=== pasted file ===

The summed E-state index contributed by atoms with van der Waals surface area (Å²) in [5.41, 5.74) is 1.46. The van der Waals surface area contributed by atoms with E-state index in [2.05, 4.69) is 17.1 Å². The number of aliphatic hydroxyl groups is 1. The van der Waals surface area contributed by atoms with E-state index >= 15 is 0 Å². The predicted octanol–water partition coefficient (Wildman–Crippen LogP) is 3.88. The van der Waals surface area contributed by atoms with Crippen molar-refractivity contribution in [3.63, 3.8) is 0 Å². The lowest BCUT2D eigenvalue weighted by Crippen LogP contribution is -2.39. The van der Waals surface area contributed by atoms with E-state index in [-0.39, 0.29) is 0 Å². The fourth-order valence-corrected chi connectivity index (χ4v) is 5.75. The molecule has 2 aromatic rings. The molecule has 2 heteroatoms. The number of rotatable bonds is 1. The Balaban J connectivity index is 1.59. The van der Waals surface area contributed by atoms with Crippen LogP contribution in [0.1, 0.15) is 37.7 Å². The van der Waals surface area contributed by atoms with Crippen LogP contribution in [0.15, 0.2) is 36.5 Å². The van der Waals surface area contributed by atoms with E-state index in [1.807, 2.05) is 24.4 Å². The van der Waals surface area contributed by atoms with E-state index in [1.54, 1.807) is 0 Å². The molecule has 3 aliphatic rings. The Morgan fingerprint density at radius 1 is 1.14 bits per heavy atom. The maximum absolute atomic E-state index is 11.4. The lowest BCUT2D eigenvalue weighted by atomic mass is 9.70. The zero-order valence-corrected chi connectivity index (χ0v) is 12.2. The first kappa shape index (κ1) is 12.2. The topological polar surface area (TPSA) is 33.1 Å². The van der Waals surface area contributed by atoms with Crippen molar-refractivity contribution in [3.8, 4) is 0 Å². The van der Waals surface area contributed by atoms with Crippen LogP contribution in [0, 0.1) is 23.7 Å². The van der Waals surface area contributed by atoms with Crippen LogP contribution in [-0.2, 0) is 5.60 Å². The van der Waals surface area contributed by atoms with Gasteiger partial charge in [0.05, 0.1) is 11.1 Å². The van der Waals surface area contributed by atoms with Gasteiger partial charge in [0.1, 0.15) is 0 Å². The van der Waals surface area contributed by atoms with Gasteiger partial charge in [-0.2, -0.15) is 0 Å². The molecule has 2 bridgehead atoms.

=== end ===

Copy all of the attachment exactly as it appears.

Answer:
The summed E-state index contributed by atoms with van der Waals surface area (Å²) in [5.41, 5.74) is 1.46. The van der Waals surface area contributed by atoms with E-state index in [2.05, 4.69) is 17.1 Å². The number of aliphatic hydroxyl groups is 1. The van der Waals surface area contributed by atoms with E-state index >= 15 is 0 Å². The predicted octanol–water partition coefficient (Wildman–Crippen LogP) is 3.88. The van der Waals surface area contributed by atoms with Crippen molar-refractivity contribution in [3.63, 3.8) is 0 Å². The lowest BCUT2D eigenvalue weighted by Crippen LogP contribution is -2.39. The van der Waals surface area contributed by atoms with E-state index in [-0.39, 0.29) is 0 Å². The fourth-order valence-corrected chi connectivity index (χ4v) is 5.75. The molecule has 2 aromatic rings. The molecule has 2 heteroatoms. The number of rotatable bonds is 1. The Balaban J connectivity index is 1.59. The van der Waals surface area contributed by atoms with Crippen LogP contribution in [0.1, 0.15) is 37.7 Å². The van der Waals surface area contributed by atoms with Crippen LogP contribution in [0.15, 0.2) is 36.5 Å². The van der Waals surface area contributed by atoms with E-state index in [1.807, 2.05) is 24.4 Å². The van der Waals surface area contributed by atoms with E-state index in [1.54, 1.807) is 0 Å². The molecule has 3 aliphatic rings. The Morgan fingerprint density at radius 1 is 1.14 bits per heavy atom. The maximum absolute atomic E-state index is 11.4. The lowest BCUT2D eigenvalue weighted by atomic mass is 9.70. The zero-order valence-corrected chi connectivity index (χ0v) is 12.2. The first kappa shape index (κ1) is 12.2. The topological polar surface area (TPSA) is 33.1 Å². The van der Waals surface area contributed by atoms with Crippen molar-refractivity contribution in [3.8, 4) is 0 Å². The van der Waals surface area contributed by atoms with Crippen LogP contribution in [0, 0.1) is 23.7 Å². The van der Waals surface area contributed by atoms with Crippen LogP contribution in [-0.2, 0) is 5.60 Å². The van der Waals surface area contributed by atoms with Gasteiger partial charge in [0.05, 0.1) is 11.1 Å². The van der Waals surface area contributed by atoms with Gasteiger partial charge in [0.1, 0.15) is 0 Å². The van der Waals surface area contributed by atoms with Gasteiger partial charge in [-0.2, -0.15) is 0 Å². The molecule has 2 bridgehead atoms.